Additional coronavirus stimulus money has been a contentious issue in Washington, D.C., with lawmakers from both sides of the aisle negotiating unsuccessfully for months to pass a bill to provide a second stimulus check. Unfortunately, compromise has not gotten consensus support.
Now, with the 2020 election results becoming more clear, there's a very real possibility the government branches will remain divided, with President-elect Joe Biden, a Democrat, potentially governing while dealing with a Republican-majority Senate (unless the Democrats win two upcoming runoff elections in Georgia that will take place in January).
Those hoping for more coronavirus-related stimulus money may be concerned that the prospect of a divided government could doom their chances of a second COVID-19 check. In reality, however, there are lots of reasons to believe that won't happen -- and that another relief bill could be passed even before Inauguration Day or shortly thereafter.
There's reason to hope for another stimulus bill
Even if this year's election doesn't lead to one party controlling the executive branch as well as both chambers of Congress, there's political will on both sides of the aisle to provide more coronavirus relief.
In fact, both Republicans and Democrats agree that Americans need another stimulus check, and past proposals from each side have provided for $1,200 direct payments to adults as well as additional money for dependents. Both Republican and Democratic proposals have also included additional aid for the unemployed, although there is disagreement regarding the specific amount of money that should be made available to those without jobs.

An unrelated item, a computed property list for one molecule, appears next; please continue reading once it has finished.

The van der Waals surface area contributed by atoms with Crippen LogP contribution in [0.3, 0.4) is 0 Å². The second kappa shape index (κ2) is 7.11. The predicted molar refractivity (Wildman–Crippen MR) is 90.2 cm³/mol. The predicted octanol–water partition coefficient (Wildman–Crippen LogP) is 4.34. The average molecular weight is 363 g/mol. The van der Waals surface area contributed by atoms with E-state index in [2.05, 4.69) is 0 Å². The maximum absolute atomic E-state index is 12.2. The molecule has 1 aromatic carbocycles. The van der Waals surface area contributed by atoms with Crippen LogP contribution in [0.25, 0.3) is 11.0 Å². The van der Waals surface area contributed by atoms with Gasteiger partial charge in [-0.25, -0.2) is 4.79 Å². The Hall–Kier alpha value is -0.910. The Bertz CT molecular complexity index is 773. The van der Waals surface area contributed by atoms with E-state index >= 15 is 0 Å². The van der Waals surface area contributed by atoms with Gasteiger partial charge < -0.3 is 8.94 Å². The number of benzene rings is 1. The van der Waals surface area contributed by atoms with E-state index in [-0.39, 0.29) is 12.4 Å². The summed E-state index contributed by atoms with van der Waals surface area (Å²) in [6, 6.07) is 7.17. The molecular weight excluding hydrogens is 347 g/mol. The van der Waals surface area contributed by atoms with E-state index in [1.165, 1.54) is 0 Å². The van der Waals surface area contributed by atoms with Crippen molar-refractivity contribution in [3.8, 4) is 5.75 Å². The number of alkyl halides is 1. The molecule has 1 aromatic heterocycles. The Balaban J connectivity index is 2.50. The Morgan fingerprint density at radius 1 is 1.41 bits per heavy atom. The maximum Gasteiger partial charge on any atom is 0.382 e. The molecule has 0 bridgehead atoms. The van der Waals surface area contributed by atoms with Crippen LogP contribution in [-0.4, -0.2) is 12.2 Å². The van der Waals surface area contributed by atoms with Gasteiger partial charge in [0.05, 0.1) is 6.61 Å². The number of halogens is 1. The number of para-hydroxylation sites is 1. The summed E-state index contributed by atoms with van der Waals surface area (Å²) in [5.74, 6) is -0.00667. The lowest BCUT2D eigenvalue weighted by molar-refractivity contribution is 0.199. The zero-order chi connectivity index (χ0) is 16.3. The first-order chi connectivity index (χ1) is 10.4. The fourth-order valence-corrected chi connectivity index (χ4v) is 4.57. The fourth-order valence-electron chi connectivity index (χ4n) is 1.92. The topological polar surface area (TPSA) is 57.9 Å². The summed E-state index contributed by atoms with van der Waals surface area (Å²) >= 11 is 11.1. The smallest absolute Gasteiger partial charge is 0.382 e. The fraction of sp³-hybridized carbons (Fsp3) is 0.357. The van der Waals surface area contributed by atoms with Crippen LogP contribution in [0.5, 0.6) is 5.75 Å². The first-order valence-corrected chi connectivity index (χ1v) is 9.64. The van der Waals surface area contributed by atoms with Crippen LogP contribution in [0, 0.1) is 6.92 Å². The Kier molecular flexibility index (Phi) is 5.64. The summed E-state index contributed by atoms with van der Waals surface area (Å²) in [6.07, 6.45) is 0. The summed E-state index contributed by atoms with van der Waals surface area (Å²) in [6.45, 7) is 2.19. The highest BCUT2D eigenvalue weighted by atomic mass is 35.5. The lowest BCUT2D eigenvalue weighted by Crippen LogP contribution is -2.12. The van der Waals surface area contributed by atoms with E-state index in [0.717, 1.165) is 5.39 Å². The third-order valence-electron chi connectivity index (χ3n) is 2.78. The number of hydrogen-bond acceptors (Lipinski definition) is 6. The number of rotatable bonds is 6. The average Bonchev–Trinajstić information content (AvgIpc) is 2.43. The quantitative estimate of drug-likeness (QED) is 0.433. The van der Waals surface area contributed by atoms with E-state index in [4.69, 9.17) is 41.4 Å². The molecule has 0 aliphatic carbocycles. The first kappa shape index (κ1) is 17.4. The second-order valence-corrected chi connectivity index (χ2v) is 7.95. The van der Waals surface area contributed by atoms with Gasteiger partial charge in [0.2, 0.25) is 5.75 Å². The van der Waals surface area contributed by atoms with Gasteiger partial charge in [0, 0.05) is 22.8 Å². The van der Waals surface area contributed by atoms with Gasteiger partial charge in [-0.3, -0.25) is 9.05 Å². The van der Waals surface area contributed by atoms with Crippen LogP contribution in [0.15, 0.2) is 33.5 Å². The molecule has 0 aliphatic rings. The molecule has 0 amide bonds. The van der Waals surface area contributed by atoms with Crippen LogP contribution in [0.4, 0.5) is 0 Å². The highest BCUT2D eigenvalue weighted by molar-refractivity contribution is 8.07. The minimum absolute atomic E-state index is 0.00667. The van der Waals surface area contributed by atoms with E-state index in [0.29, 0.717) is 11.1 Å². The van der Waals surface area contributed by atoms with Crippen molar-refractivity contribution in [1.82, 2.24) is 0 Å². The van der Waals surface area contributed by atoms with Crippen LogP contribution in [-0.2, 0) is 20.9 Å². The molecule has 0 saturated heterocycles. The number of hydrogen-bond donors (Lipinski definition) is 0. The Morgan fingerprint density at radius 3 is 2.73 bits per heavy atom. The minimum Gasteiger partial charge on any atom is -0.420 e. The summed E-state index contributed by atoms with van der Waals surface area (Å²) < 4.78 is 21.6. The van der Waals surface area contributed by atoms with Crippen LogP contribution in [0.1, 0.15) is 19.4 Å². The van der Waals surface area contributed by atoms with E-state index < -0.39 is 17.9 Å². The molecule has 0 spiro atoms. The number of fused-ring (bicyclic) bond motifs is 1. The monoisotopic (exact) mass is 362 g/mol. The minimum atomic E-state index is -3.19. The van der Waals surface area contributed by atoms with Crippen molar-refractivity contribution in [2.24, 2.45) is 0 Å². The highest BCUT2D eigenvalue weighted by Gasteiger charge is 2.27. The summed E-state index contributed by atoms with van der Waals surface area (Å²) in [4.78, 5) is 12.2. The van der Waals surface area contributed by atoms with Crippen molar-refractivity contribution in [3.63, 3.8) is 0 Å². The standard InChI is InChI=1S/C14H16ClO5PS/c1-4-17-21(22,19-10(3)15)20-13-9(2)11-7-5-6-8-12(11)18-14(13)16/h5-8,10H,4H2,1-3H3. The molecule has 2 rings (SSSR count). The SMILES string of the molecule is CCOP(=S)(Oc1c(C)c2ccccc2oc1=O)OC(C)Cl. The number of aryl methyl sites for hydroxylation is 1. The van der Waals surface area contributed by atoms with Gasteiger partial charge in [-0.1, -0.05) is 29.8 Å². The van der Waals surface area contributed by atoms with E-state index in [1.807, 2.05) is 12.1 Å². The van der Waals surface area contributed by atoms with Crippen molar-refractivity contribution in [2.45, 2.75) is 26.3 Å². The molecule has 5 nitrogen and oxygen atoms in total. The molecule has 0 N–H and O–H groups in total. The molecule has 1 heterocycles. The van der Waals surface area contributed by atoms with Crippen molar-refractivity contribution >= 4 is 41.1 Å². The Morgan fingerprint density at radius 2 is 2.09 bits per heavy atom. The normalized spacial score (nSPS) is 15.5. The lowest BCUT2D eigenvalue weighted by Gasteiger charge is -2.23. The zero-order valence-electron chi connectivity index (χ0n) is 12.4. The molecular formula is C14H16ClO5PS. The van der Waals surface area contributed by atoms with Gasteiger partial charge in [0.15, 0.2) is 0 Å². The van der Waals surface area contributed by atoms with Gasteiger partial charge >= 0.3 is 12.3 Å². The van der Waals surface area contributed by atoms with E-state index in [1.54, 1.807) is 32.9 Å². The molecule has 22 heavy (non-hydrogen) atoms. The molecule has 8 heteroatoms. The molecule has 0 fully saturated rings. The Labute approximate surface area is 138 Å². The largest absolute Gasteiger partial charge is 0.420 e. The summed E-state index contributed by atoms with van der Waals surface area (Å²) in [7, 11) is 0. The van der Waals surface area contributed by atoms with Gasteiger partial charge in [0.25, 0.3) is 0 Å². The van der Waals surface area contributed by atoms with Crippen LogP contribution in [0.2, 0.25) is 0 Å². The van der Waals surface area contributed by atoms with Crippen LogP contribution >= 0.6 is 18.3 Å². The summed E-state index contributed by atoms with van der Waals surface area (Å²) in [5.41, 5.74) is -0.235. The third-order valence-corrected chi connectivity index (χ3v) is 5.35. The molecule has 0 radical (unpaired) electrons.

Another sign of hope comes from Senate Majority Leader Mitch McConnell, who will play a key role in determining if a stimulus bill gets a vote in the Senate. While McConnell had previously indicated legislation might have to wait until the start of the year, he's now calling for action in 2020 and has expressed his hope that the "partisan passions that prevented us from doing another rescue package will subside with the election." With his support for more stimulus money, the likelihood that a compromise COVID-19 bill will get a vote in the Senate has increased substantially.
Lawmakers will likely also face mounting pressure to take action as COVID-19 cases spike throughout the country. In fact, Walmart's CEO has already called urgently for another round of stimulus checks, as have other key business leaders. And economists have repeatedly warned the country's fragile economic recovery could be derailed without action. With the very real possibility of further lockdowns due to a dramatic rise in the number of coronavirus cases across the U.S., party leaders on both the right and left may be more eager to compromise to avert an economic crisis.
This action may not even have to wait until Biden is sworn in. Lawmakers may have had some incentive to delay until after the inauguration if they were looking at the prospect of a unified government that would've been able to pass a bill with only their policy preferences. However, with the looming possibility of at least another two years of divided government, it will likely remain impossible for either side to push a bill through without support from the opposing party. Since the next coronavirus bill will inevitably have to involve compromise, there's less reason to wait until after Inauguration Day for a deal to be made.
This doesn't mean that you can count on more money, though, as nothing is certain with this government right now. It's best to bulk up your emergency fund, make sure you've chosen the right asset allocation, and confirm you're happy with your stock portfolio in case the economy gets worse before it gets better and government leaders don't come through to help this time.